That’s democracy. It’s an exciting time.

"I voted" sticker.

Yes I did.

 

Just a girl

When I was growing up, one of my best friends was a boy. He lived at the top of my road, and our parents were good friends, so we were in and out of each other’s houses, and riding our bikes up and down the road, and happily duelling Sindys against Action Men and all that sort of thing for several years. But sometimes, especially as I got a little older, I didn’t always want to play the same games he did. “Let’s play cops and robbers!” he’d say. “Let’s do acrobatic tricks on our bikes,” I’d counter. So I’d be a robber escaping acrobatically from the cops, or a policeman doing an arabesque on my saddle as I pursued him.

Now and then, I had to pull out the oldest excuse in the book to get out of playing some game or other I didn’t feel like. I knew it was wrong at the time. The burgeoning feminist inside me cringed, but sometimes, to get out of things that looked too hard or too high or basically too uninteresting, I’d say to him “I’m only a girl.”

I don’t even know where my burgeoning feminist came from. She’d never heard of feminism. Her mother was not really flying the flag of liberated women, coming from the generation who had to give up work as soon as they got married, and not seeing any reason why a married woman would “take a job from a man”, as it was so quaintly perceived in those days. But she was the part of me who scrambled over rocks and climbed trees and turned cartwheels and read books and knew perfectly well she could do everything just as well, if not better, than her friends who were boys. Maybe that was why I knew it was wrong to say – it clearly wasn’t the truth. I may have heard it somewhere or read it in books, but in my own experience there was no reason to connect “only” with “girl”.

Tomorrow I’m taking my daughter with me – my fierce, independent, trail-blazing fighter of an eight-year-old girl – to vote for a woman to be the president of the United States. And I know that my daughter will never ever say she’s only a girl, because those words don’t go together at all. She’s everything a girl.

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10 Things I’ve Learned about Parenting

Here are some things I have learned, in my ten and a half years of having small people hanging out of me. They are deep wisdom and I will give them the hashtag “parenting truths”.

  1. Sleep when the baby sleeps is both true and bullshit. Yes, you should, and maybe you could, but time spent zoning out on the sofa without a small body attached to you is also very important.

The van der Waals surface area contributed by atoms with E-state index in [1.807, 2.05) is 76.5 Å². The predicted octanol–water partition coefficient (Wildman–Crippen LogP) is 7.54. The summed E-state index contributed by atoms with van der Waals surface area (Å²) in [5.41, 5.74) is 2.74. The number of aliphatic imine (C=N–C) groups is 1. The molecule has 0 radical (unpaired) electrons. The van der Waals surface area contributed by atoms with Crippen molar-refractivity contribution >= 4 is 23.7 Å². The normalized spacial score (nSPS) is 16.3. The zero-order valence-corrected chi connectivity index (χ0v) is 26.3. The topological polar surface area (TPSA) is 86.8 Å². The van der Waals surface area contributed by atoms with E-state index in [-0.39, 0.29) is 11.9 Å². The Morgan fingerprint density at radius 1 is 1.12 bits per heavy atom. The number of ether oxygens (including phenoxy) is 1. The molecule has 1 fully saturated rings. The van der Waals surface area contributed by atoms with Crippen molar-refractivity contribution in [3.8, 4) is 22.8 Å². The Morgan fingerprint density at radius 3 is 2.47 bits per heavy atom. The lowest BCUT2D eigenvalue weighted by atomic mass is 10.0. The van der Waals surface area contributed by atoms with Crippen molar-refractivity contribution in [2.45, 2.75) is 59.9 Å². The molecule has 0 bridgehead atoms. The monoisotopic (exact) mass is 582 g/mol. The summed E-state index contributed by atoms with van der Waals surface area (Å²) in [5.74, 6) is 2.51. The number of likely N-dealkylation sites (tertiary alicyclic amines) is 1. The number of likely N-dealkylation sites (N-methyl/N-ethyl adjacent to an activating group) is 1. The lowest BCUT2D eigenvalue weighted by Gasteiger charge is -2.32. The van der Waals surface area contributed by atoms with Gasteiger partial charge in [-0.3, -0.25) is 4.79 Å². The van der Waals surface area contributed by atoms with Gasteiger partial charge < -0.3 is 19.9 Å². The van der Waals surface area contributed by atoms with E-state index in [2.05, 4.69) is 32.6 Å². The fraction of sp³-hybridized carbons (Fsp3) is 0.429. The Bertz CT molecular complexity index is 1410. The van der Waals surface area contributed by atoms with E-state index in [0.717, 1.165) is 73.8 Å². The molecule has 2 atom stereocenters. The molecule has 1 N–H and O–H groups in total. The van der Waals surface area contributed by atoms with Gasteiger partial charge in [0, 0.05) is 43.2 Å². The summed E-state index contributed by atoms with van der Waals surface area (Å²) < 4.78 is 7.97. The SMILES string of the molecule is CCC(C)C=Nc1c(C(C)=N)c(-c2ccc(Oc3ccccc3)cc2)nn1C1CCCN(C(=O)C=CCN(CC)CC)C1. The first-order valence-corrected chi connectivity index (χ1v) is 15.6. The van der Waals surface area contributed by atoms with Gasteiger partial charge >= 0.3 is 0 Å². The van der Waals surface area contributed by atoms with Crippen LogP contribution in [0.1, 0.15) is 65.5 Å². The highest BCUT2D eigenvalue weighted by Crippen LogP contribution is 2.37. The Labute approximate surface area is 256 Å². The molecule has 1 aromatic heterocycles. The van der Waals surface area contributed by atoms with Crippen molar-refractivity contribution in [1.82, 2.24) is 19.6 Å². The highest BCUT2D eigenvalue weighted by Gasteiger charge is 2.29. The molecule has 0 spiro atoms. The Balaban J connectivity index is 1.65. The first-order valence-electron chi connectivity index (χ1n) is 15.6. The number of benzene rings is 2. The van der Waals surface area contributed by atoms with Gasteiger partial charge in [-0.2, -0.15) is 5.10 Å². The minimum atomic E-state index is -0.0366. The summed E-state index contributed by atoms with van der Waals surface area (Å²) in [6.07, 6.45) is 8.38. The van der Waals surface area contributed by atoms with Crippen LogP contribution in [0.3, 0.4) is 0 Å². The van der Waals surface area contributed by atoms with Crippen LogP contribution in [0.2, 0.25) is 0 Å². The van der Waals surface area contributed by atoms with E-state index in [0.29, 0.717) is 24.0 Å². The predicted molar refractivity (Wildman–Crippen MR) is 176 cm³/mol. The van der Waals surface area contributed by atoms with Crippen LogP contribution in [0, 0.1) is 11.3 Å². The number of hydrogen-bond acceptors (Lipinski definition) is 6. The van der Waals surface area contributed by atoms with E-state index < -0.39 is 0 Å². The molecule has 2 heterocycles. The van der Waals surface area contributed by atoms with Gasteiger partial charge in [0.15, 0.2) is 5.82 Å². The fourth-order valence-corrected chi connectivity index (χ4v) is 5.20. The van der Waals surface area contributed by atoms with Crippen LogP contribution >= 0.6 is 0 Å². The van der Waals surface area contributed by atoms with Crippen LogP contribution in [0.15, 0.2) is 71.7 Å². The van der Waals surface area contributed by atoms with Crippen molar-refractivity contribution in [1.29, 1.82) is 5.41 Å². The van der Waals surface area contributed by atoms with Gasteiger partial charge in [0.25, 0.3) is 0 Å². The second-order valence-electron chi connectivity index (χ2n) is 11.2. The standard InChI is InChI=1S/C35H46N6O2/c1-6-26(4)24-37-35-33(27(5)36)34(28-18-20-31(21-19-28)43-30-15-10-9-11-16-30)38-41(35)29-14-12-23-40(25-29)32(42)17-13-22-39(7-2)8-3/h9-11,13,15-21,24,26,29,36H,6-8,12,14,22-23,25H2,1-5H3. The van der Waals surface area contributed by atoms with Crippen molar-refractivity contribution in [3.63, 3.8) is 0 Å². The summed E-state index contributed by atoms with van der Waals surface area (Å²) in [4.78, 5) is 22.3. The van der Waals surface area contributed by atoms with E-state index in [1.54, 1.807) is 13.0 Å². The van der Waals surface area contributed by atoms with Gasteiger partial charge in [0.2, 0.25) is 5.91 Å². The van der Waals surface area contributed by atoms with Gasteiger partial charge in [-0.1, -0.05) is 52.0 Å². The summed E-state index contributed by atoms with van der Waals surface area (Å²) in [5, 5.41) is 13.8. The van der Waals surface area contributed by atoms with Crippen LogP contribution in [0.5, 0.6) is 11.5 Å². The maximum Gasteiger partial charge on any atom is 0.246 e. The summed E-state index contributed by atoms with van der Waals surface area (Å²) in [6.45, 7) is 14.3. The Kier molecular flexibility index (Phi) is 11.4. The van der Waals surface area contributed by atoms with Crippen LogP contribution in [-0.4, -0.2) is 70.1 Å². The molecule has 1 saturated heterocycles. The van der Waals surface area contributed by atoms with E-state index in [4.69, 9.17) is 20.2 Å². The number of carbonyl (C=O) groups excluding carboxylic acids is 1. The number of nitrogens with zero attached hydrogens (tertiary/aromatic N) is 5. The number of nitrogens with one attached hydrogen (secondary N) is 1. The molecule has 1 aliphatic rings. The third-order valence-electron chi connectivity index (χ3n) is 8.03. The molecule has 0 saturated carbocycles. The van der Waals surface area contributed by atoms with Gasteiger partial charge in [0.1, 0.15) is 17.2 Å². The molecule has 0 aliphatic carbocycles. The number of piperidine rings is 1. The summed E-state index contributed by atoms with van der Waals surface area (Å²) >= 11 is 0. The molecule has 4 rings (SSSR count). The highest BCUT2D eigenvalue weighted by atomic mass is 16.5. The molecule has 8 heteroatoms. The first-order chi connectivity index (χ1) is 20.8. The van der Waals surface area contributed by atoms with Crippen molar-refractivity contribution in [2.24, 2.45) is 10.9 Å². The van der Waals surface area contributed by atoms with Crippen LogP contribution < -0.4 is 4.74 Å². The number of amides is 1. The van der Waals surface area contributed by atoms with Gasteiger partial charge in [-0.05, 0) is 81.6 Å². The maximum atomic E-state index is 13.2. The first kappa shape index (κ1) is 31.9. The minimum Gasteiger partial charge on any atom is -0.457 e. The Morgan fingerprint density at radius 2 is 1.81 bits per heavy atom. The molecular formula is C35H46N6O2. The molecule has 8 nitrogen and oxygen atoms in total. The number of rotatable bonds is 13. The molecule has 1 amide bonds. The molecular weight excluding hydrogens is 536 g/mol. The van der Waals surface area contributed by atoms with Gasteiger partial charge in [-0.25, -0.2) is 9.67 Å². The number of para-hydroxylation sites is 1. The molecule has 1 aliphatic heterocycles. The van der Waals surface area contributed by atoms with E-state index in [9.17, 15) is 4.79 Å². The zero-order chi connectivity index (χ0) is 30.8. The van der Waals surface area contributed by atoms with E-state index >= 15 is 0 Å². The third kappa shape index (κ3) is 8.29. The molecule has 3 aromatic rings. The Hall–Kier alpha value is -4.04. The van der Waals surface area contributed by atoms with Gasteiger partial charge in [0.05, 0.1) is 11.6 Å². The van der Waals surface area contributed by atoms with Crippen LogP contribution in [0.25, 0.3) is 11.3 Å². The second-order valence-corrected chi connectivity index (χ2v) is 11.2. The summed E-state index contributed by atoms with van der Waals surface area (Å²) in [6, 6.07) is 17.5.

2.  The days are long and the years are short. But the nights are longest of all, and staying in the moment is sometimes the last thing you want to do.
  3. It’s good to be present, but it’s good to take photos too because some people have crappy memories.
  4. When you’re a stay-at-home parent, the other parents in your community are you co-workers. Treat them accordingly: with respect, friendliness, and an awareness that you’re going to be encountering each other for a long time to come, so don’t burn any bridges.
  5. It’s okay to look at your phone at the playground. You’re not ignoring your child, you’re fostering their sense of independence. And you might be reading War and Peace, not Facebook.
  6. You can breastfeed anywhere you want. If someone doesn’t like it, squirt them in the eye.
  7. The most important reason not to use your device to distract your child is that you will want it back. And they will drop it. Or discover Minecraft. And then you will have to buy yourself a new device. Which they will want, because it’s better. So you’ll give them the new one and have your old one back and then you’ll have to put up with a crappy device with a cracked screen for ever.
  8. Teaching children to read as early as possible is a terrible idea. You don’t want them reading distressing newspaper headlines, or the profanity-laden text you just sent, or the No Parking sign you just flouted.
  9. Always get the dye-free Motrin. Your kid might be fine with Red 40, but your white cushions won’t be.
  10. What your child does is not your fault. Unless it was the right thing. Then it’s 100% down to your excellent parenting.
Mabel aged 1.5 or so

It’s her birthday, so she gets to be in the photo